As many people feel the squeeze they are casting about for ways of raising cash just to live from day to day.
Some go for those high cost Payday loans with the eye-watering interest rates. But others who have a relatively large amount of savings locked away inside a pension scheme, a ‘pension loan’ may sound like the perfect way of getting hold of the money they need. And these schemes are getting more popular – in 2010 some Â£25 million was transferred into a pension loan scheme, in 2011 it was Â£200 million.
The problem here is that going down the pension loan route could end up being devastatingly expensive. So much so that the Pension Regulator, Financial Services Authority and HM Revenue and Customs have teamed up to clamp down on these ‘reciprocal agreement’ financial products.
Under the current law anyone with a UK regulated pension pot cannot gain access to it until they reach 55 years of age. The idea of a pension loan is that the pension pot holder transfers their pension to a provider who will then ‘loan’ them back up to 50% of the pot in what they call ‘unlocked’ money. The remainder is re-invested to keep the pot growing.
So the pension pot owner gets an advance on the money, deals with their current problems and moves on. Sounds great on the face of it.
But, say the regulators, the money left in the pot is usually transferred offshore to ‘opaque’ funds with high charges, which can leave the investor substantially worse off when they retire, if there is anything left by the time they retire that is.
Not only that, because the fund was accessed before the individual’s 55th birthday, they will almost certainly be forced to pay the ‘unlocked’ money back as well as incurring a massive 55% tax charge.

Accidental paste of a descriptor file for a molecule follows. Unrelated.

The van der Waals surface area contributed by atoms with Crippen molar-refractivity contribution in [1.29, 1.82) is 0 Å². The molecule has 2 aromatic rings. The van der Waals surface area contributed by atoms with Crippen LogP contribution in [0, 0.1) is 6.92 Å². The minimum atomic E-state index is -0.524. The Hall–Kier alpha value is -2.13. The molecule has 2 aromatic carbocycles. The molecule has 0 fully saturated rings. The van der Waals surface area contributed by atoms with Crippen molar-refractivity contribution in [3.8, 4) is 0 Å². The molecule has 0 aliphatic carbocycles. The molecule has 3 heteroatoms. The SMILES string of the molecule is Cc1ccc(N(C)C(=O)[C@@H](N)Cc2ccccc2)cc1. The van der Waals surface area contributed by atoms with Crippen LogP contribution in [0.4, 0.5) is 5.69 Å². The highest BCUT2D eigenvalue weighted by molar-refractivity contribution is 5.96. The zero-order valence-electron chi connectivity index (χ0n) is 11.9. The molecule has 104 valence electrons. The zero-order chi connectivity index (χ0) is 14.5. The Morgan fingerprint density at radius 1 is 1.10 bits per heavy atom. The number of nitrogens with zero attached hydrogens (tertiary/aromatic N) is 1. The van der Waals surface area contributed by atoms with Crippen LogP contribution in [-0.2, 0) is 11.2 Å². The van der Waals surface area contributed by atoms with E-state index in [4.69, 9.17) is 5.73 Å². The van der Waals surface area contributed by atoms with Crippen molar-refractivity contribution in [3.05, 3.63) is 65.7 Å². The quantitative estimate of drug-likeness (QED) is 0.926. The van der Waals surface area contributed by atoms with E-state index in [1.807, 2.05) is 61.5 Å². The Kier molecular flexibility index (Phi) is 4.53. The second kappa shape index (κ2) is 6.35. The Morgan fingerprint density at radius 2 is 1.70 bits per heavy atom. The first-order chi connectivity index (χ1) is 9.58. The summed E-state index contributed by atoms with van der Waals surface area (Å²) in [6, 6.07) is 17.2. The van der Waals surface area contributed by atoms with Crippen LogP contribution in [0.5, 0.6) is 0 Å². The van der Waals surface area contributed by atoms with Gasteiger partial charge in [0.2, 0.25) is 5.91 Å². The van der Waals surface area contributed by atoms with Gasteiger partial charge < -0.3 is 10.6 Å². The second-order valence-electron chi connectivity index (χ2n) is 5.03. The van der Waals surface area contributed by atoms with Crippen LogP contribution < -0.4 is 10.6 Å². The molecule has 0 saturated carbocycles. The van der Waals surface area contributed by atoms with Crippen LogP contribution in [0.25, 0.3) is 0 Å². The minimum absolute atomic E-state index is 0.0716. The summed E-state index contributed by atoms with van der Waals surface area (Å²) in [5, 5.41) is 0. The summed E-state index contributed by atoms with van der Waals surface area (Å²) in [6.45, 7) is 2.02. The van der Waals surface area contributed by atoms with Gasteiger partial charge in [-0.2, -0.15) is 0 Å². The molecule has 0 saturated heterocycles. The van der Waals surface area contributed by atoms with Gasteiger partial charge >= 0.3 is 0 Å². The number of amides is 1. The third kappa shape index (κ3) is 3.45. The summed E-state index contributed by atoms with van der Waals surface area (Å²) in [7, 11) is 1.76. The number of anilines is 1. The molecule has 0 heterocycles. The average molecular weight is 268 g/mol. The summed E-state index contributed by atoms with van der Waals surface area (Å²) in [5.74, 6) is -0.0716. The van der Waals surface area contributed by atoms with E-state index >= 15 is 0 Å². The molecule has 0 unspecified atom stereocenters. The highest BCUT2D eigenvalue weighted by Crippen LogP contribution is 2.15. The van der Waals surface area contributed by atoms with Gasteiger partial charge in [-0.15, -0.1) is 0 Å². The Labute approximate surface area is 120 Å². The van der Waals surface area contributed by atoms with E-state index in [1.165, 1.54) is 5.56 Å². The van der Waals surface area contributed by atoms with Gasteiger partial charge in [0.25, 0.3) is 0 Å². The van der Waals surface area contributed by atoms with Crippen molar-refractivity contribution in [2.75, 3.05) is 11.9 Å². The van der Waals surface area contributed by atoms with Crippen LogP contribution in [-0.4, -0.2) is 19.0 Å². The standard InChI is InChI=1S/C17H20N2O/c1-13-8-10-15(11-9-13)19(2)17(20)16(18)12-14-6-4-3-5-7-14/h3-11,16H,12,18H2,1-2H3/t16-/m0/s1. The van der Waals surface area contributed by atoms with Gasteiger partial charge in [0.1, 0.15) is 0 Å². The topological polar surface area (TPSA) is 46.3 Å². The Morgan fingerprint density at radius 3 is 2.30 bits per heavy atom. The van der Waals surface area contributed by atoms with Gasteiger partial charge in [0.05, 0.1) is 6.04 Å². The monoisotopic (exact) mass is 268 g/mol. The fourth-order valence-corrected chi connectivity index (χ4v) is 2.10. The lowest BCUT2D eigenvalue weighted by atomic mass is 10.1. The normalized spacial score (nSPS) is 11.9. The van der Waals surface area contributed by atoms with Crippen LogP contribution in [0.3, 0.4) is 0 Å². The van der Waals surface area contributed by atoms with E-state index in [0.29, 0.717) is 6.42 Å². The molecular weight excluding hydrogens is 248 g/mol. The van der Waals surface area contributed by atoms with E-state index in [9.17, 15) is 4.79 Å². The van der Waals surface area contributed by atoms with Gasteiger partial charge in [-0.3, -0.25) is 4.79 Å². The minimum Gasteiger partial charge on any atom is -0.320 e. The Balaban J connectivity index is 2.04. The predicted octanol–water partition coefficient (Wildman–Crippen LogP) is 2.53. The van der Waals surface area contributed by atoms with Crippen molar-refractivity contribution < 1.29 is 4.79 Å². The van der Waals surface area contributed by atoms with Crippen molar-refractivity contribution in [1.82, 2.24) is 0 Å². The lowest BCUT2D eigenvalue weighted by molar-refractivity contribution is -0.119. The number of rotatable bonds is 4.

Then there is the matter of the individual almost certainly not being covered by the Financial Services Compensation Scheme (FSCS) if it all goes wrong.
The repercussions can be so bad as to leave some people feeling suicidal after transferring their hard earned money into one of these schemes.
The FSA’s warning about these schemes can be found HERE.
Victoria Holmes, case team leader at The Pensions Regulator said “These offers are typically advertised on websites or small adverts in newspapers. If the offer sounds too good to be true, it probably is. It may simply be a scam designed to get hold of your money. Transferring your pension to one of these questionable investment models could result in you losing your entire pension. Immediate financial gain may sound tempting, particularly in the current economic climate. But don’t be taken in – you are likely to face substantial tax charges and will be poorer in retirement.”
Graeme Hood, head of HMRC’s pension schemes office, said “Tax relief given on pension saving is intended to encourage individuals to save for the long-term to provide them with an income in retirement. That is why UK tax rules set a minimum age from which benefits from pension savings can normally be accessed. HMRC is committed to ensuring that the rules around the age from which benefits can be taken from pension funds are protected and that savings built up with the benefit of generous tax reliefs are not misused. We will take firm action to detect and pursue those who deliberately break the rules by offering schemes to access pension savings other than as intended by Parliament.”
The head of the FSA's unauthorised business department, Jonathan Phelan, said “Like The Pensions Regulator and HM Revenue and Customs, the FSA has seen an increase in firms offering "early pension release schemes" often referring to them as unlocking, liberating or releasing funds tax free. There is a high chance that these are scams run by illegitimate firms trying to con individuals out of their pension money. All firms that sell personal pension plans, advise on them and arrange for the transfer of pension plans should be authorised by the FSA. You should check whether the firm that’s giving you advice or is selling or transferring a pension plan is authorised before engaging with them. If you deal with unauthorised firms you are not covered by the Financial Services Compensation Scheme or the Financial Ombudsman scheme and you could face tax charges and lose your pension pot if things go wrong."
And overall the regulators' take on these schemes is – If a pension release scheme you are offered sounds too good to be true, it probably is.